By ty dehner
The Yuma Territorial Prison was used in the early days of the foundation of Arizona Territory. As you can imagine it was a brutal place to be locked up at during the long hot summer of the desert. Now a State Park, there is very little left of the original prison, but there are some parts — and that is what my photos show. Interestingly, there are still graffiti from the former inmates on some of the walls.
The place that struck me most was the Dark Cell. Entering a solid stone building one steps down a long hall where the light gets dimmer and soon enters a rather large room with no windows with only one door. The entre room is stone, walls and ceiling.
I stepped inside this lonely space and began to feel for those that actually spent hours, days or weeks in the solitary place. Since the door will not close today, I am not sure if there would be a sliver of light to keep one’s hope up. I felt uncomfortable as I took another step as I could feel the desperation and despair that a man would feel being locked in this space.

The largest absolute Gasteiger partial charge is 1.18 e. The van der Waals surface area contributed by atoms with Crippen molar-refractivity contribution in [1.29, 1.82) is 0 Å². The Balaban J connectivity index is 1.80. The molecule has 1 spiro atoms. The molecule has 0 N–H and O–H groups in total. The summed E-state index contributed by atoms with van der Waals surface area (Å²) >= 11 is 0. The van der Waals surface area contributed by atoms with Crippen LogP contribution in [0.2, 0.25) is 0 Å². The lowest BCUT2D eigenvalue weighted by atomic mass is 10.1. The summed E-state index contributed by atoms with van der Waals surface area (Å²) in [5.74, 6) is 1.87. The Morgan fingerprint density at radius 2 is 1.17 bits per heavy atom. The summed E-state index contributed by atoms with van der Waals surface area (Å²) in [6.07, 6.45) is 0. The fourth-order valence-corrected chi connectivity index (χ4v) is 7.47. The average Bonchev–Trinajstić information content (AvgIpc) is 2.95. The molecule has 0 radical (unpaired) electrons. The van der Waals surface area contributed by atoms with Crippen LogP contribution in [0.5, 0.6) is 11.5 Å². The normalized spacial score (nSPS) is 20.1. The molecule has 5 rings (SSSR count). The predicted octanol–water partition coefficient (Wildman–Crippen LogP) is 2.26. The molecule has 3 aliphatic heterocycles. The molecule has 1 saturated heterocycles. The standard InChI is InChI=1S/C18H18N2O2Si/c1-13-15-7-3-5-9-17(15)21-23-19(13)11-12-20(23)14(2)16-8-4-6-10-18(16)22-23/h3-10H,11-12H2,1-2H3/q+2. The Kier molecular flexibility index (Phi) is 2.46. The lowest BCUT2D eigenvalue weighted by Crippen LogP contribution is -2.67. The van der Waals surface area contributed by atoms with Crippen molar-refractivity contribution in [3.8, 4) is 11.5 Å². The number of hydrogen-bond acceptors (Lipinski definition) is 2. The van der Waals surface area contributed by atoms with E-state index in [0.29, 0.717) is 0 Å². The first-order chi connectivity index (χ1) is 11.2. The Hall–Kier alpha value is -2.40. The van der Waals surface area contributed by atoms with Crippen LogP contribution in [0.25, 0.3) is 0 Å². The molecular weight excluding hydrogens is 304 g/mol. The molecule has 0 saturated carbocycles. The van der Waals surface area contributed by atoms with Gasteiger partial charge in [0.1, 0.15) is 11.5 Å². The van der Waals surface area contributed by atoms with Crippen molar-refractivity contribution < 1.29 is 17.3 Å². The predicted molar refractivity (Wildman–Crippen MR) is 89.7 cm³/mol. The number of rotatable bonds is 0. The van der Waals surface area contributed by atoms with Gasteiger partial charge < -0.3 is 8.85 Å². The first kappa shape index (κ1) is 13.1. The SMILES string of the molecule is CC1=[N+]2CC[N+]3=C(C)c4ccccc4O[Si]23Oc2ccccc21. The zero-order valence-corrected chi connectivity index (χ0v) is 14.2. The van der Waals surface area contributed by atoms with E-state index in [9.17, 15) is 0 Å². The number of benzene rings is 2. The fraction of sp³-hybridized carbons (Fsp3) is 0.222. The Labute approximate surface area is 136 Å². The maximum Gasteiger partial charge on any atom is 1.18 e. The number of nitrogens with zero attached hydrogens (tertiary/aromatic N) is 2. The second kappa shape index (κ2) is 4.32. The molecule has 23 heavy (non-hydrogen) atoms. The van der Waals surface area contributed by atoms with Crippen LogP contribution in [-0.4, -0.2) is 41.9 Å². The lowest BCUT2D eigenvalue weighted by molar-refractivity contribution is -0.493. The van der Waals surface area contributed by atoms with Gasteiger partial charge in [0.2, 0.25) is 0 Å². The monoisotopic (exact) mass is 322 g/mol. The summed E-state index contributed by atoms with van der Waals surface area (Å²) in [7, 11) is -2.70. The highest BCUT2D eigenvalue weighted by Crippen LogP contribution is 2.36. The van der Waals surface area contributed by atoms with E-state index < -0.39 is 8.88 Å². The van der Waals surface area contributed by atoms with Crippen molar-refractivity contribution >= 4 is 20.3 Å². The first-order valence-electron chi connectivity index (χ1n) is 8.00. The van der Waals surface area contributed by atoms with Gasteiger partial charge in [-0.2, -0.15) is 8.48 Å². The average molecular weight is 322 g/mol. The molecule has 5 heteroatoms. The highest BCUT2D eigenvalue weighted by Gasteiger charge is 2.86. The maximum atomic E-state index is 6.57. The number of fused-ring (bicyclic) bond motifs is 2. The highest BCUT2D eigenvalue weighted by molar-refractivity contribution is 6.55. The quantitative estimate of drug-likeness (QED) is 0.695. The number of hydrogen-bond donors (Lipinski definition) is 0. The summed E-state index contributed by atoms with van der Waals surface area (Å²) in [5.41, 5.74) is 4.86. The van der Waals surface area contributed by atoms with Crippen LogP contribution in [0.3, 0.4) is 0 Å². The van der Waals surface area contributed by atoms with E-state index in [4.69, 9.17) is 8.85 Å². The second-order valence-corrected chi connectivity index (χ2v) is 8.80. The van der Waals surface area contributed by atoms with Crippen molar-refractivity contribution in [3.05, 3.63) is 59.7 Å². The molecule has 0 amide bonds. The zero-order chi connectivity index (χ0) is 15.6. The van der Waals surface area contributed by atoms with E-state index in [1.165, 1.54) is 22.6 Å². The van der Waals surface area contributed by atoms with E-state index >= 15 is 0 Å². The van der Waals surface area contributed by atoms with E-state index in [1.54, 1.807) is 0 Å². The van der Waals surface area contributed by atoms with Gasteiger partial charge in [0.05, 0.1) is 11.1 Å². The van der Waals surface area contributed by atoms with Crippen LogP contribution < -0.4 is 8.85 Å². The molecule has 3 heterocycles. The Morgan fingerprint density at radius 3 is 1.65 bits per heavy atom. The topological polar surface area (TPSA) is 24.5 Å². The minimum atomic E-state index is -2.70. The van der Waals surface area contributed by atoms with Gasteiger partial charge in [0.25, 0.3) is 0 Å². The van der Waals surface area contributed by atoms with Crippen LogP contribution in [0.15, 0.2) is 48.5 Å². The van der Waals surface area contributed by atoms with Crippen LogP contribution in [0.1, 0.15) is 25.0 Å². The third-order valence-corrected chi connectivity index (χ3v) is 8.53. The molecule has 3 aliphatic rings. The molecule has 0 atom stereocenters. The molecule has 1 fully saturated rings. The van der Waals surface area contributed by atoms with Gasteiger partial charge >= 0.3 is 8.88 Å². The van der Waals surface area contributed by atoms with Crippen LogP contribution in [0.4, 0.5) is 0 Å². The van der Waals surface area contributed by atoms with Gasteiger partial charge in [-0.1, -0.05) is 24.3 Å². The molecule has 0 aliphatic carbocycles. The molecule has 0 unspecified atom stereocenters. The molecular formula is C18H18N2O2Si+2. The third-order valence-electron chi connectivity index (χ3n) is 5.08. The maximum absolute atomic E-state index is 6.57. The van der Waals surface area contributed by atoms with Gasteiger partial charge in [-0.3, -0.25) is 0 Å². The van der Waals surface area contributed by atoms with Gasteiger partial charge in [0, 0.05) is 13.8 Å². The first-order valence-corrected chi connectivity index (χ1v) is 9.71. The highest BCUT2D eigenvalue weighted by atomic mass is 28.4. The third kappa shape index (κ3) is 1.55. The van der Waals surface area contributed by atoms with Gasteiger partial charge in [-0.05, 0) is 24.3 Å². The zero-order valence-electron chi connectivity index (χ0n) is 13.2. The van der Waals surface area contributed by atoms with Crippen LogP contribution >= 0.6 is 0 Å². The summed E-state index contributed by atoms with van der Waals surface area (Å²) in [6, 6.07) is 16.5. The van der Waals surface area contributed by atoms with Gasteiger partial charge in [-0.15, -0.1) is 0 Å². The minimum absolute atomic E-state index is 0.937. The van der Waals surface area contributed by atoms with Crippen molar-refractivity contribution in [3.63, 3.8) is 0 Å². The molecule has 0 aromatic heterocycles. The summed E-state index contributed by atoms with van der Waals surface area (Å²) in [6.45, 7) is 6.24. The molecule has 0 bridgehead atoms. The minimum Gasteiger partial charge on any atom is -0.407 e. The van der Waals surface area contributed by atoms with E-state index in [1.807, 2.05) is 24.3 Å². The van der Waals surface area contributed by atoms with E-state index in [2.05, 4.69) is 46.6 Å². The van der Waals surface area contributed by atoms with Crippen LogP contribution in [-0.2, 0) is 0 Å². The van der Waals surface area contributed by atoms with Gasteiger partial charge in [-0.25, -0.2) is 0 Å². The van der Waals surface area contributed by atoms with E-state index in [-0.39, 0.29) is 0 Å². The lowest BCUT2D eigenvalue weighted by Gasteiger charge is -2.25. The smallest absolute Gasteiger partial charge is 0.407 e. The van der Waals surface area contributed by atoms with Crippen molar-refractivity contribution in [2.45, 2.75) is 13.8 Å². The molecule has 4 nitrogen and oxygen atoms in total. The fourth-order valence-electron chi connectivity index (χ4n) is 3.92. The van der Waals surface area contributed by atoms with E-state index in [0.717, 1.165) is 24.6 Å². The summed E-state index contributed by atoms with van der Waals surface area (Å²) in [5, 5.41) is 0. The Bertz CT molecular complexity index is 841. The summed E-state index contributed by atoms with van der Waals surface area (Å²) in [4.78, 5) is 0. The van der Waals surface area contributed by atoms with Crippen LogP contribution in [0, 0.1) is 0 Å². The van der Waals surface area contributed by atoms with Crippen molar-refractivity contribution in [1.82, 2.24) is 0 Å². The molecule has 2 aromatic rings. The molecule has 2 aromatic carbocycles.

This stone prison sort of freaked me out, and I couldn’t step further inside.
I could only imagine a man in only his striped prison shirt and pant, perhaps in shackles, pushed into this space to never know when he would be released. I am sure it would be silent inside and one wouldn’t know what the outside world is experiencing. There was no place to go to the bathroom, so it must have become smelly as well as the air becoming stale. Being shackled and having to feel out where the room ended and knowing you had no chance of escape beyond these thick stone walls.
What would a man think inside such a place? Would they atone for what they had done? Would they only be more angry at the world and those who imprisoned them?
When I entered the prison through the visitor center I would have never thought I would have had such an emotional reaction to one dark stone room. But here was one spot I could enter and share the emotions and thoughts of those who were once locked inside.
Metal would like to thank ty dehner for his account, and for the pictures.